From omnibus to ecobus London's Transport Museum
A social history of London's public transport, 1829-2000
1919-1938
 
       
 
           
integrated bus transport  
Regulation and unification    
The London General Omnibus Company (LGOC) was taken over by the Underground Group in 1912. This created a virtual monopoly on transport and became known as the 'Combine'. It also allowed income from the buses to subsidise the less profitable Underground.  
   
During the 1920s, there was a rapid increase in motor bus popularity, over the tram. In 1922 a wave of new independent operators began to challenge the dominance of the LGOC. Many of the new operators ran erratic timetables, often turning up at peak times to 'poach' passengers. The LGOC managed to fight off competition through its reliability and reduced fares. This competition on the streets caused chaos, and eventually regulation had to be introduced to impose some kind of control. The London Traffic Act of 1924 set strict limitations on the number of buses allowed to operate on certain routes. Poster showing Underground statistics for 1923


Underground and
bus service statistics for 1923 in poster form
click thumbnails to view enlarged images


Poster showing Underground statistics for 1923

 
These restrictions restored LGOC's dominance, and with little competition from smaller operators it was able to channel its profits into improving its bus designs.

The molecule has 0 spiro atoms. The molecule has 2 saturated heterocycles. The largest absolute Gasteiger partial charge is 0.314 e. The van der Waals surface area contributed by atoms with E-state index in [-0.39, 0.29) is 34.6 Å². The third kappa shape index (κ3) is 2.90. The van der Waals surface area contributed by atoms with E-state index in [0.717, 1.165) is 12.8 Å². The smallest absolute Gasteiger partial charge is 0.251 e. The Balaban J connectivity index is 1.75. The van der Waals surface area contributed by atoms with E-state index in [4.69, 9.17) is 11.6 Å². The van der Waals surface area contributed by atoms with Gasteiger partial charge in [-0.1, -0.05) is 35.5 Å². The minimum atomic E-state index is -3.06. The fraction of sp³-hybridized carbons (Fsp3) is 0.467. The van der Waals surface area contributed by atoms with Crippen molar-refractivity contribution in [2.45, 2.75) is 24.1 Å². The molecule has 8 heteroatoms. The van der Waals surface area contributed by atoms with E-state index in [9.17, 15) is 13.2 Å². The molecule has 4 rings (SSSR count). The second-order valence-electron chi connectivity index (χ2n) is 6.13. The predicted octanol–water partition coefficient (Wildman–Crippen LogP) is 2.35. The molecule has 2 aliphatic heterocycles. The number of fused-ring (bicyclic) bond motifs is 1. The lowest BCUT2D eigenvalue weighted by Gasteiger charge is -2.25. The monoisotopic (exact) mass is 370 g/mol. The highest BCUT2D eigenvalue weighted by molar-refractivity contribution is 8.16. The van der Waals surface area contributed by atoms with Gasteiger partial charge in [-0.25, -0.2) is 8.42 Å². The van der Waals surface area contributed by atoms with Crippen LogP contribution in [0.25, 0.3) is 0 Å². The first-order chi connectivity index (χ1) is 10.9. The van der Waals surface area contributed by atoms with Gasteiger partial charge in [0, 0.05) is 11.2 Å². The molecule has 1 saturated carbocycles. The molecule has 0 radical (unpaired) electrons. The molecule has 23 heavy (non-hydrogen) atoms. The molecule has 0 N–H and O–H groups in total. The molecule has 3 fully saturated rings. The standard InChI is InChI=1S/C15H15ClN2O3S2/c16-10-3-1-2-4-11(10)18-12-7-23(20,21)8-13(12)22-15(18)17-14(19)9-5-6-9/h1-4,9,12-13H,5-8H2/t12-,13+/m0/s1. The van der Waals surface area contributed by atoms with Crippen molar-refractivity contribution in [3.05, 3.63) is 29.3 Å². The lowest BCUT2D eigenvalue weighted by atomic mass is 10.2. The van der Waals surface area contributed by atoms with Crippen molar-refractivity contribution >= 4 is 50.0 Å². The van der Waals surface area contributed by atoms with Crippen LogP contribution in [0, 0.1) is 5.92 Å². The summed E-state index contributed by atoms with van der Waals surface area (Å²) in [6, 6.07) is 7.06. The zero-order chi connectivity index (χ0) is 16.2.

1919-1938
The golden age of transport in London
The era of Ashfield and Pick
Design for London Transport
Integrated bus transport
Regulation and unification
Buses and London Transport
Bus developments
Getting around the network
Expanding London
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Buses and London Transport      
In 1933 all of London's bus companies were merged under the London Passenger Transport Board (known as London Transport or LT). This created the single largest bus fleet in the world. London Transport continued the LGOC's policy of standardisation. Part of this programme meant adopting the mass-produced STL-type, first introduced in 1932, as its standard vehicle.  
The flagship of LT's fleet, the RT-type, was first introduced in 1939. It combined all the latest innovations in modern vehicle design. However, only 150 were built before the Second World War. After the war, production resumed, and the new RT-type buses were delivered in 1947. Mass-production of the RT-type increased during the 1950s, and in 1956 LT opened a new factory at Aldenham to expand its operation and maintain its fleet of 12 000 buses. Poster, The Giantside, Frederick Herrick 1921

The Giantstride
Frederick Herrick 1921
click thumbnail to view enlarged image
 
Photograph of RT-Type bus on Whitehall, 1950s

RT-Type bus on Whitehall, 1950s
 
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Further reading  
A A M Durrant, Aldenham Works. Large scale bus overhaul, London Transport, 1956
A L Latchford and H. Pollins, London General. The story of the London bus 1856-1956, London Transport, 1956
 
   
related topics  
1919 - 1938 : The era of Ashfield and Pick
1919 - 1938 : Bus developments
 
   
Next: 1919 - 1938 :  
  Bus developments
Getting around the network
Expanding London
     
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